Teenage Writers?

Hey, WFG! I've been wondering this for a while, and I suppose now's as good a time as ever to ask: how many of you web serial authors out there are also teenage writers?


I always assumed that people writing on the Internet would lean towards the younger side (lower barriers to entry, digital natives, all that jazz) but from what I've actually seen it seems like the average age is older than I thought it would be. (For reference, I'm 17 years old: I guess "old" to me is a bit skewed.) For the other teenage writers out there, what's it like for you? Are you writing alone, or with friends? What do your parents think? Is it hard juggling schoolwork and writing? My youthful physique, so to speak, has been handling the sleepless nights pretty well, but it is getting pretty taxing.


And for the adults out there: did you start writing when you were a teenager? Did you ever do something like a web serial, and if so, how has the process changed as you got older? Did it get easier or harder? Just curious and trying to get a little perspective here. :)


//For reference, I'm 17 years old: I guess "old" to me is a bit skewed.//

Well, I'm an ancient 28. I've had reliable internet access since I was 16, so whilst your generation (and the successive generations) will have it more and more in their formative years, people who are older still may have had for a large chunk of their lives.


I started by writing fanfic - ran a series for a few years, then started the process of turning it into original fic.


I started serialising in...2007 (22 year old) and I've been doing it ever since.


It's gotten harder as I've had more constraints on my time (full time work and home duties, vs college and living with family), but at the same time, I've become more organised.


I am of an uncountably undetermined age, but it's possible that when I saw the movie "Scott Pilgrim vs. the World," I may have been the same age as one of the titular characters, which would put me at either 26 or about 4.54 billion years, give or take 50 million years.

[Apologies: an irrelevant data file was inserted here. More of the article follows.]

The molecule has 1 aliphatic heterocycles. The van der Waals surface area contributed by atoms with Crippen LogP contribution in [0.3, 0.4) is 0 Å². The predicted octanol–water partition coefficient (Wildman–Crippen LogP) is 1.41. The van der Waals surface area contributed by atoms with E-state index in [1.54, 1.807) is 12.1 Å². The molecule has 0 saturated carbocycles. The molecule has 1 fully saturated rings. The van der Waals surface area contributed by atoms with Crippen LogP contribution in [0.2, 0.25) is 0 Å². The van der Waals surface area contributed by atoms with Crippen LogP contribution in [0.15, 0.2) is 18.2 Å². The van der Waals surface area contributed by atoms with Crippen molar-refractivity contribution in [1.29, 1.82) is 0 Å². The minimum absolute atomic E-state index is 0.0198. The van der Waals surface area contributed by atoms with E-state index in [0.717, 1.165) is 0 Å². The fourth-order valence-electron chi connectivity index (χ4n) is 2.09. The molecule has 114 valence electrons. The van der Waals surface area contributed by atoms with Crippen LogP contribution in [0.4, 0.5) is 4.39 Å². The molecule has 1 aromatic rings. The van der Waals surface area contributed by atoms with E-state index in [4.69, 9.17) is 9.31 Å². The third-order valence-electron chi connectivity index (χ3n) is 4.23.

The closest I would have done to teen writing is some roleplay in chatrooms. Minds out of the gutters, y'all. I've only been going at a web serial for a little more than a year now, so my opinion of it getting easier may be a little too soon to call.


Wow I feel old. I am 34 and have been serializing web fiction since 2007, I think, but my first story NMAI was started in high school and took 7 years to complete. I posted it online for feedback from an audience because agents who looked at it for traditional publishing said it was impressively written but unlikely to get published as a first-time novel because it is non-linear, experimental and Christian - all of which spells "risk" to mainstream publishing. They recommended contacting them with something more traditional.


I discovered online fiction shortly thereafter and found it an untraditional frontier. I posted NMAI daily for a year to get honest feedback. I wasn't sure if the agents were just being polite. But actual readers who finish the book tend to rate it 5 star.


What I learned was online stories are structured differently than novels. They need to be interesting in each individual chapter in a way that moves the action forward and leaves hooks and cliffhangers to get you to the next chapter, but also be satisfying in the current chapter. It is a bit like a TV show with ongoing meta-arc and "monster of the week" episodes, so each piece fits a whole. NMAI was written slower, like a more traditional novel, so it meanders sometimes. So in my next work I was more direct, each chapter had something interesting, and more hooks to keep momentum.


The process got faster, more streamlined and easier. Instead of taking 7 years to write one book I pumped out the equivalent of about ten in 5, all in the same serial. I managed to maintain updates through having three kids, illness and the death of my dad. I didn't slow down until we had twins, my aunt died and I had to get a new job with worse hours - I have been on hiatus for a long time trying to get my life in order. Having a consistent schedule and writing routine helps - I just don't have that time anymore. I am hoping to recreate it soon, and then everything I learned will hopefully make it easy to get back in the saddle.


Wow, KCaiShi, I'm surprised; your writing style seemed more mature.


I'm closer to Stormy in age than KCaiShi.


I have to admit, I'm jealous. It took me a long, long time to figure out what I was doing wrong in my writing process and start actually writing for an audience & getting beyond the first few pages. I've been writing since I was thirteen, but there were so very many unproductive years, writing only for myself and making so little headway in learning the craft.


If you're starting young-ish, then you have an advantage. Use it. Keep going.